The Chief Information Officer-Commodity Solutions (CIO-CS) governmentwide acquisition contract — the newest contract vehicle from the National Institutes of Health Information Technology Acquisition and Assessment Center (NITAAC) — went live May 1 and saw an immediate response from agencies.

CIO-CS received 10 orders within the first two hours — not unheard of for a NITAAC GWAC but a good early indicator, according to Program Director Robert Coen.

The initial rollout has been smooth, Coen said, largely due to a lot of work on the front end that enabled the program office to avoid a wave of protests, which has become the norm for many contract awards.

"Strong partnerships and including industry in the process from two years out right through to award was very, very important," he said. "It's really something that helped build a strong acquisition, a strong [request for proposal]."

The program office maintained lines of communication throughout the process in an attempt to keep it open and transparent.

"We did debriefings and explained in detail where the shortfalls were on those proposals that did not make it," Coen said. "Setting the right expectations with industry about what the requirements are to get an award on these types of contracts makes the source selection process a lot smoother."

Some protests were lodged after the first-round cutoff; however, NITAAC was able to settle those issues early on with the Government Accountability Office and the companies themselves.

"We didn't see any issues after the second round," Coen said. "And that goes to the credit of the contracting staff here at NIH and making sure industry understood where they fell short and why they weren't getting an award and they accepted that."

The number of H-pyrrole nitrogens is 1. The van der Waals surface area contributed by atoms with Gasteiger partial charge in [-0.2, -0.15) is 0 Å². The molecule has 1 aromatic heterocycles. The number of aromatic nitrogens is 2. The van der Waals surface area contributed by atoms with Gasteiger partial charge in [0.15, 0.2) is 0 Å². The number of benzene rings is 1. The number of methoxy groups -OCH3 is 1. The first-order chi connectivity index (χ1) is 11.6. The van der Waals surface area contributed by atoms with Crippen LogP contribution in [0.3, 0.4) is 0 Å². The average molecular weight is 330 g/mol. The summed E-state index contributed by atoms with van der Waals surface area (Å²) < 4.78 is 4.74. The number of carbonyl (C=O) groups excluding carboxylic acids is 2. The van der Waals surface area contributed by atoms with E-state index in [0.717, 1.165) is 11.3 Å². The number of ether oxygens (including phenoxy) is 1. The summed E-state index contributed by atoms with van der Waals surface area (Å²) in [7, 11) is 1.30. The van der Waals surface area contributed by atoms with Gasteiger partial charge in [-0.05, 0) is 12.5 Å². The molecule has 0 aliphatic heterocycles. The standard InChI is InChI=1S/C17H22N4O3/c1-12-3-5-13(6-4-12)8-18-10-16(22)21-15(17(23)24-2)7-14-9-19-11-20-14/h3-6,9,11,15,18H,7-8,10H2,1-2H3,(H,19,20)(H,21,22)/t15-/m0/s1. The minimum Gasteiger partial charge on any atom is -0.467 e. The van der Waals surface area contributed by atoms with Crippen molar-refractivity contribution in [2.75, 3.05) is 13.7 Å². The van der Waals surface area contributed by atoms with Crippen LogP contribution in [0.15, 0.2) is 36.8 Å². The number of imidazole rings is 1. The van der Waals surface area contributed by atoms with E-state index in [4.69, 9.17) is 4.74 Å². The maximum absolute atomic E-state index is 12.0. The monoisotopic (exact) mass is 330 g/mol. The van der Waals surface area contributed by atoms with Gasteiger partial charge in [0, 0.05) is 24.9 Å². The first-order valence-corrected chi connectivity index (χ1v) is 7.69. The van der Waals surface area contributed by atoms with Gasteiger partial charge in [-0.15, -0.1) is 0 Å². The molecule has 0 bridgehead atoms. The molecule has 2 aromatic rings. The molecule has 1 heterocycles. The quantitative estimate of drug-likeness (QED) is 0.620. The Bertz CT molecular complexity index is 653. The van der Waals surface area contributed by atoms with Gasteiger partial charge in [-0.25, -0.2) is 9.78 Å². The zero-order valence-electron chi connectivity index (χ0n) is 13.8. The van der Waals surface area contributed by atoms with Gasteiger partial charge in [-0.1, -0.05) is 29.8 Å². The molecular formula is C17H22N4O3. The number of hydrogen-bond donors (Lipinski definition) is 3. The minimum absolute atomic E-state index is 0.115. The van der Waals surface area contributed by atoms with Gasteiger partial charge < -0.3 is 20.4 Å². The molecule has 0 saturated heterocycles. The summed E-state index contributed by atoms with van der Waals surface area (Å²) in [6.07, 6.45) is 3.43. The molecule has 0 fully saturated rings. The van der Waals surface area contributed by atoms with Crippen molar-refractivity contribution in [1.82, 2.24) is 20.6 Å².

NITAAC also worked with its government customers on existing contracts to help facilitate the roll over from ESCIII, the predecessor to CIO-CS.

Ultimately, 65 companies were awarded contracts, with 68 percent qualifying as small businesses. Of the 44 small businesses to win contracts, six are designated 8(a), six are service-disabled veteran-owned, seven are economically disadvantaged women-owned, eight are HUBZone and 14 are women-owned.

Prior to the awards announcement, Coen said his goal was for at least 60 percent of contracts to go to small businesses.

Operating out of NIH, the GWAC primarily focuses on providing technology solutions for health care agencies, though the vehicle is open to any government entity for any IT need.

"Our vision was to create a strong suite of contracts which meet the IT needs of not only NIH, but the entire federal landscape," said Diane Frasier, director of NIH's Office of Acquisition and Logistics Management and head of the Contracting Activity.

NITAAC is also going through the Carnegie Mellon Capability Maturity Model Integration (CMMI) assessment program, which measures process efficiency and adherence to best practices. Coen said he expects the assessment will be completed by the end of the year, making it the first GWAC to obtain a level-three CMMI certification, if successful.

Aaron Boyd is an awarding-winning journalist currently serving as editor of Federal Times — a Washington, D.C. institution covering federal workforce and contracting for more than 50 years — and Fifth Domain — a news and information hub focused on cybersecurity and cyberwar from a civilian, military and international perspective.

More In Acquisition
In Other News
Load More